Having ticked up in April, pre-foreclosure activity in San Francisco has fallen 17 percent over the past two months with 397 properties in the pipeline, 39 percent of which are in District 10*, down from 480 properties in the pipeline two months ago.
On a year-over-year basis, pre-foreclosure activity is down 31 percent with 576 properties in the pipeline at the same time last year, 32 percent of which were in District 10.
The number of properties scheduled for auction in San Francisco (522) fell by 12 percent over the past two months with 43 percent in District 10 versus 42 percent in April, down 24 percent from June 2011 when 41 percent were in District 10.
Last year roughly 70 percent of scheduled foreclosure auctions in San Francisco were cancelled (only one point above the 69 percent cancellation rate for scheduled auctions in District 10), up from a 66 percent cancellation rate in 2010, 55 percent in 2009, 53 percent in 2008, and 49 percent in 2007.
*Editor’s Note: In an attempt to match and map two disparate data sets, we include 94124, 94134 and 94112 in “District 10,” which results in a slightly larger area than the District as defined by the San Francisco Association of Realtors.
Pre-Foreclosure Activity Ticks Back Up In San Francisco [SocketSite]
San Francisco Association Of Realtors New Neighborhood Map [SocketSite]

9 thoughts on “Foreclosure Activity Falls In San Francisco, Pipeline Down 31 Percent”
  1. Here’s one in the St. Francis Wood pipeline. The 4/4 2,924 sq.ft. home at 115 Santa Ana Ave. was purchased for $1.3million in 2001. RealtyTrac reports over $1.6million is now owed. A NOD was filed on 5/21/12. Refies in 2002, 2004, 2005, 2006 and 2007. Anyone want to handicap this one?

  2. I would guess that 2924 SF house in St. Francis Wood could sell now for more that $1.6 million, so the house isn’t underwater. Presumably the owners could sell if faced with foreclosure.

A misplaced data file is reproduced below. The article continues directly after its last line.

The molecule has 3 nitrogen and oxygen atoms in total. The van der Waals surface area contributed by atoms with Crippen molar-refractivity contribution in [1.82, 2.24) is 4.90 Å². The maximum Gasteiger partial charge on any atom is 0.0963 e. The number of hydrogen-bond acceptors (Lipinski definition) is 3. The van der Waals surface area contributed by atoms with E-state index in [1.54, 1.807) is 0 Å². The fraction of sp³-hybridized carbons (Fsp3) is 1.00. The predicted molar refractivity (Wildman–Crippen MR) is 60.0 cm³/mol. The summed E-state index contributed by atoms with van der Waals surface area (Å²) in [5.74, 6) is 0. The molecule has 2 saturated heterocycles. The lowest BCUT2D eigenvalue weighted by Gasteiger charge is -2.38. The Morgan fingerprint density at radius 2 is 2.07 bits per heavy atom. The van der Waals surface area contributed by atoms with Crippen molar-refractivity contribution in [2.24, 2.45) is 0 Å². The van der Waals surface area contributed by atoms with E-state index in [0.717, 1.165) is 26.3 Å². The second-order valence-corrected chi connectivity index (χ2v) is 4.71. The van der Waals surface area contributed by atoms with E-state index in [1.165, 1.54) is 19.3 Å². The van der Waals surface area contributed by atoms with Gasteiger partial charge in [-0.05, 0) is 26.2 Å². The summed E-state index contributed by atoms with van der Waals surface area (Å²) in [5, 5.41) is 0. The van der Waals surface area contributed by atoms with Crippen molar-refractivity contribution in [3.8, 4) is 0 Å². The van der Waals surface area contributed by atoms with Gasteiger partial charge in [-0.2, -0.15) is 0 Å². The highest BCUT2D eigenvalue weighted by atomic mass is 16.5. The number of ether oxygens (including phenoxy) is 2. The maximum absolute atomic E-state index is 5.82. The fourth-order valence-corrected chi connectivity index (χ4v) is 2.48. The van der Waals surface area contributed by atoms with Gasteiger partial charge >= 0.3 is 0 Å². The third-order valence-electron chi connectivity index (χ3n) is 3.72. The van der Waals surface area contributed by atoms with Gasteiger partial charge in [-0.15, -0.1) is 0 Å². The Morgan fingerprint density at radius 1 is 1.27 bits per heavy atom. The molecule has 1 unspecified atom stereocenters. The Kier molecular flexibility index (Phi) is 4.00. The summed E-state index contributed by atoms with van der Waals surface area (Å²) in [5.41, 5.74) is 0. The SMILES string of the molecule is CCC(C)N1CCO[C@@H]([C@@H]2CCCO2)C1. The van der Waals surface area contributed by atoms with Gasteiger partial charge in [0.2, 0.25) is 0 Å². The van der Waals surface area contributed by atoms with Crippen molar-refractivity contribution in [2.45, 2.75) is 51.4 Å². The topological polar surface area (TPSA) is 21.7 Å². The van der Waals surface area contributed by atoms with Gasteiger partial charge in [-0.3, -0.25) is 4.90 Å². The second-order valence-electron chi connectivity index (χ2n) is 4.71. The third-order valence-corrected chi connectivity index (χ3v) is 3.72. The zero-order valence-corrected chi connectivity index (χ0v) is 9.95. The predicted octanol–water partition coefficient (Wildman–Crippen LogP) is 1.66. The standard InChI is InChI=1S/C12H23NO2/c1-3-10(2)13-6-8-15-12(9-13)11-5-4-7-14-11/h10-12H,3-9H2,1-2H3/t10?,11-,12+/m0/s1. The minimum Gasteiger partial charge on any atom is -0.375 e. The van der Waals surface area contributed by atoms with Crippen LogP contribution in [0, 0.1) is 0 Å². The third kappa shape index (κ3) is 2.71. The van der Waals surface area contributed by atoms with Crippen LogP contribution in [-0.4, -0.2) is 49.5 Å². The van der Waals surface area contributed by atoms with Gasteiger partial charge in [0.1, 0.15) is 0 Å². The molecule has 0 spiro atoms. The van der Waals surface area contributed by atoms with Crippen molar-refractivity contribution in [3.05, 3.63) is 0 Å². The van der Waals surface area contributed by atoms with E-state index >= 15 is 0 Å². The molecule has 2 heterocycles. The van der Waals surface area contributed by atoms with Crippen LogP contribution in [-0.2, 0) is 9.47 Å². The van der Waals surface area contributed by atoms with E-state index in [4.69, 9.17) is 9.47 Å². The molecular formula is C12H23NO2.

3. What is the source of this data?
    It would be nice to see it plotted on a chart back to 2000. Hard to read anything into it other it’s “better” and seems to be gettig better than it recent years.
    The whole issue of inventory data and pent up supply in the form of bank owned homes not on the market is a missing variable(s). It would seem that inventory is low and it would also seem that now would be the ideal time for banks to be unloading pent up homes. We’ve seen a 10m+ foreclosure sell ancd there is the other property where the bank could “profit”, so the pent up supply issue is most likely not a major issue. But would love to see some data to substantiate the points one way or the other.

  4. My friends in SF who haven’t paid one dime since 2008: no NOD, no NTS, no nothing.
    They would not be counted in shadow inventory (because you need at least an NOD to be counted), but obviously they are still still in it. I have to wonder how many others are in the same boat.

  5. Pretty much everyone that owns their home outright is shadow inventory too! Perhaps your friends should consider selling as the market is pretty good. But I love the fact that they are living free. One of the biggest tricks the government executed was getting people to continue to pay and not mail in the keys, or do what your friends are doing. Most individuals are not that savvy and I’m sure they must be using counsel to help keep the banks at bay for almost 4 years. Even if not, and the banks(s) are just not perusing the case for whatever reason, the absolute numbers here are fairly low and still encouraging. But I agree, without perfect information or historical data points back to 2000 or earlier, it is really hard to make anything other than a cursory observation.

  6. “without perfect information or historical data points back to 2000 or earlier, it is really hard to make anything other than a cursory observation.”
    Ya could ask Doc Google
    Never Headrd of this Imam
    But Hes Data Tells an Inverntory Story you Dont hear from Team Realty
    “Among the 50 largest metro areas in the country, those with the highest percentages of mortgages in negative equity also have the lowest inventory levels, according to CoreLogic’s findings. For instance, markets where more than 50 percent of borrowers are underwater had an average months supply of 4.7 months in March, while those where less than 10 percent of borrowers are underwater averaged 8.3 months’ supply, the report said.”
    Google Your Realtor! Read!

  7. Interesting reading RFR, thanks for sharing. I wonder if that is what is really holding back inventory in SF though, since we did not experience as much of a drop in prices as most places. Does anyone have a guess as to what percentage of home owners in SF are underwater? I know there is still a huge overhang nationally but wonder if anyone has local figures.
    It is really an important question to know if the banks are still holding back significant amounts of unsold inventory from the market. Does anyone know how to find that out for San Francisco?

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